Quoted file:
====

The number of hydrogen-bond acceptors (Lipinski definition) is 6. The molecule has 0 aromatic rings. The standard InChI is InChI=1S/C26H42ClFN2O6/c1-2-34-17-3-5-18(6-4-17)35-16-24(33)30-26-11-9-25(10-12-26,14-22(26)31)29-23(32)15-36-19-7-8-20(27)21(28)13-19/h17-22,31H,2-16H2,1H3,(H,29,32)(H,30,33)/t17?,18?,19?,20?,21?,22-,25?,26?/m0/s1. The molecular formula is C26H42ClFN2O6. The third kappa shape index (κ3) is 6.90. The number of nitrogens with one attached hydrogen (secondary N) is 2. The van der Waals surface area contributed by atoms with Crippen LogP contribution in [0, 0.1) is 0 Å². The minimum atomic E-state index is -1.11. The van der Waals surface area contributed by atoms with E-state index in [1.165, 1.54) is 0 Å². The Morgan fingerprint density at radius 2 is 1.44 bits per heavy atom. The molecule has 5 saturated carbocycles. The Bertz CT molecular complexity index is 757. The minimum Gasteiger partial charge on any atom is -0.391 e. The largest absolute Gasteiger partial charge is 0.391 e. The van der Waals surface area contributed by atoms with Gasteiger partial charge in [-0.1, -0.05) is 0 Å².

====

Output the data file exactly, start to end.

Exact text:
The number of hydrogen-bond acceptors (Lipinski definition) is 6. The molecule has 0 aromatic rings. The standard InChI is InChI=1S/C26H42ClFN2O6/c1-2-34-17-3-5-18(6-4-17)35-16-24(33)30-26-11-9-25(10-12-26,14-22(26)31)29-23(32)15-36-19-7-8-20(27)21(28)13-19/h17-22,31H,2-16H2,1H3,(H,29,32)(H,30,33)/t17?,18?,19?,20?,21?,22-,25?,26?/m0/s1. The molecular formula is C26H42ClFN2O6. The third kappa shape index (κ3) is 6.90. The number of nitrogens with one attached hydrogen (secondary N) is 2. The van der Waals surface area contributed by atoms with Crippen LogP contribution in [0, 0.1) is 0 Å². The minimum atomic E-state index is -1.11. The van der Waals surface area contributed by atoms with E-state index in [1.165, 1.54) is 0 Å². The Morgan fingerprint density at radius 2 is 1.44 bits per heavy atom. The molecule has 5 saturated carbocycles. The Bertz CT molecular complexity index is 757. The minimum Gasteiger partial charge on any atom is -0.391 e. The largest absolute Gasteiger partial charge is 0.391 e. The van der Waals surface area contributed by atoms with Gasteiger partial charge in [-0.1, -0.05) is 0 Å².